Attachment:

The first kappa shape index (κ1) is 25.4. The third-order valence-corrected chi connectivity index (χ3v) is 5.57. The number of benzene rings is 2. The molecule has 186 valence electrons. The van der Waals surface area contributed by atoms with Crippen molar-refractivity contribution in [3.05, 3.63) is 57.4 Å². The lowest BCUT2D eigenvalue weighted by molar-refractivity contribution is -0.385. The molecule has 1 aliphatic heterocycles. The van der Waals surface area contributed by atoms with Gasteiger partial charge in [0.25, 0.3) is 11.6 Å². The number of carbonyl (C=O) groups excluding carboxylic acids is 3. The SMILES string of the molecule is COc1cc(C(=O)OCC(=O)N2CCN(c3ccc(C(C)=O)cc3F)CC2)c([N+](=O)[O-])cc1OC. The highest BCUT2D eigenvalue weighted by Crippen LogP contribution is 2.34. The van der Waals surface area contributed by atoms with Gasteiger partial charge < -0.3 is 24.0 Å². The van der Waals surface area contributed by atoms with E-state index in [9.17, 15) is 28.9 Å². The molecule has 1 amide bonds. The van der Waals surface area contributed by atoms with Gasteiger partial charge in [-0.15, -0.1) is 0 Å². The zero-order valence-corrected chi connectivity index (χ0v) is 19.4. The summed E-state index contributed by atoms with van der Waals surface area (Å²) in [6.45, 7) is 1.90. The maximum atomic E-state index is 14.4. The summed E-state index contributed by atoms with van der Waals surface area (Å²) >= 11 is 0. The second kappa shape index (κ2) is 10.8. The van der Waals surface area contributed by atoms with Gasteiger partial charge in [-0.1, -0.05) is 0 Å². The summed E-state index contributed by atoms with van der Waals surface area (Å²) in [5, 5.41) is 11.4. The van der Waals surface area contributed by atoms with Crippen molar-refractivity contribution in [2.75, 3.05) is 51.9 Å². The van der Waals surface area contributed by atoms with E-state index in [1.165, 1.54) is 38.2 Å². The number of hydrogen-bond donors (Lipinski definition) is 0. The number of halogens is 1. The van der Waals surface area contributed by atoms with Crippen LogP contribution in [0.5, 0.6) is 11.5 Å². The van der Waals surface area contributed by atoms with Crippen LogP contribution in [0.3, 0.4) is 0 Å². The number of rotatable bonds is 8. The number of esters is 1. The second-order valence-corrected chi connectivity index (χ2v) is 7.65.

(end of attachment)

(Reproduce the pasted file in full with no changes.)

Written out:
The first kappa shape index (κ1) is 25.4. The third-order valence-corrected chi connectivity index (χ3v) is 5.57. The number of benzene rings is 2. The molecule has 186 valence electrons. The van der Waals surface area contributed by atoms with Crippen molar-refractivity contribution in [3.05, 3.63) is 57.4 Å². The lowest BCUT2D eigenvalue weighted by molar-refractivity contribution is -0.385. The molecule has 1 aliphatic heterocycles. The van der Waals surface area contributed by atoms with Gasteiger partial charge in [0.25, 0.3) is 11.6 Å². The number of carbonyl (C=O) groups excluding carboxylic acids is 3. The SMILES string of the molecule is COc1cc(C(=O)OCC(=O)N2CCN(c3ccc(C(C)=O)cc3F)CC2)c([N+](=O)[O-])cc1OC. The highest BCUT2D eigenvalue weighted by Crippen LogP contribution is 2.34. The van der Waals surface area contributed by atoms with Gasteiger partial charge < -0.3 is 24.0 Å². The van der Waals surface area contributed by atoms with E-state index in [9.17, 15) is 28.9 Å². The molecule has 1 amide bonds. The van der Waals surface area contributed by atoms with Gasteiger partial charge in [-0.15, -0.1) is 0 Å². The zero-order valence-corrected chi connectivity index (χ0v) is 19.4. The summed E-state index contributed by atoms with van der Waals surface area (Å²) in [6.45, 7) is 1.90. The maximum atomic E-state index is 14.4. The summed E-state index contributed by atoms with van der Waals surface area (Å²) >= 11 is 0. The second kappa shape index (κ2) is 10.8. The van der Waals surface area contributed by atoms with Gasteiger partial charge in [-0.1, -0.05) is 0 Å². The summed E-state index contributed by atoms with van der Waals surface area (Å²) in [5, 5.41) is 11.4. The van der Waals surface area contributed by atoms with Crippen molar-refractivity contribution in [2.75, 3.05) is 51.9 Å². The van der Waals surface area contributed by atoms with E-state index in [1.165, 1.54) is 38.2 Å². The number of hydrogen-bond donors (Lipinski definition) is 0. The number of halogens is 1. The van der Waals surface area contributed by atoms with Crippen LogP contribution in [0.5, 0.6) is 11.5 Å². The van der Waals surface area contributed by atoms with Crippen LogP contribution in [0.3, 0.4) is 0 Å². The number of rotatable bonds is 8. The number of esters is 1. The second-order valence-corrected chi connectivity index (χ2v) is 7.65.